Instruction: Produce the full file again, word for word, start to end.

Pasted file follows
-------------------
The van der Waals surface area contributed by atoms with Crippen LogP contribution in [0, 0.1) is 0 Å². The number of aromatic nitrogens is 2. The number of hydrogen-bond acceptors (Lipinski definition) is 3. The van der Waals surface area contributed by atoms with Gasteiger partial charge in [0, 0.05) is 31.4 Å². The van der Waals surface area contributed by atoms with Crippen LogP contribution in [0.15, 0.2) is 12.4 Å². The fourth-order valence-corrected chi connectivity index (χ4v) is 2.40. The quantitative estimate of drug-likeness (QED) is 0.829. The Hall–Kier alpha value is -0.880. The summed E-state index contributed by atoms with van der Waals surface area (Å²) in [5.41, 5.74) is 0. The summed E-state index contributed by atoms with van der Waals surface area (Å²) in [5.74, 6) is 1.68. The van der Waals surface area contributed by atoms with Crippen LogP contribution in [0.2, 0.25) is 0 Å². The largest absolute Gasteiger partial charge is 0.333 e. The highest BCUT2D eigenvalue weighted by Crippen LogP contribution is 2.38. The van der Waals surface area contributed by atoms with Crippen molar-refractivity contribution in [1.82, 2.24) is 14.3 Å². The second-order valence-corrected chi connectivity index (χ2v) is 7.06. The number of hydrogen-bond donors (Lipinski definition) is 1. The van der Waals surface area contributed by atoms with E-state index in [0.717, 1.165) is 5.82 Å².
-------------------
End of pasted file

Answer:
The van der Waals surface area contributed by atoms with Crippen LogP contribution in [0, 0.1) is 0 Å². The number of aromatic nitrogens is 2. The number of hydrogen-bond acceptors (Lipinski definition) is 3. The van der Waals surface area contributed by atoms with Gasteiger partial charge in [0, 0.05) is 31.4 Å². The van der Waals surface area contributed by atoms with Crippen LogP contribution in [0.15, 0.2) is 12.4 Å². The fourth-order valence-corrected chi connectivity index (χ4v) is 2.40. The quantitative estimate of drug-likeness (QED) is 0.829. The Hall–Kier alpha value is -0.880. The summed E-state index contributed by atoms with van der Waals surface area (Å²) in [5.41, 5.74) is 0. The summed E-state index contributed by atoms with van der Waals surface area (Å²) in [5.74, 6) is 1.68. The van der Waals surface area contributed by atoms with Crippen LogP contribution in [0.2, 0.25) is 0 Å². The largest absolute Gasteiger partial charge is 0.333 e. The highest BCUT2D eigenvalue weighted by Crippen LogP contribution is 2.38. The van der Waals surface area contributed by atoms with Crippen molar-refractivity contribution in [1.82, 2.24) is 14.3 Å². The second-order valence-corrected chi connectivity index (χ2v) is 7.06. The number of hydrogen-bond donors (Lipinski definition) is 1. The van der Waals surface area contributed by atoms with E-state index in [0.717, 1.165) is 5.82 Å².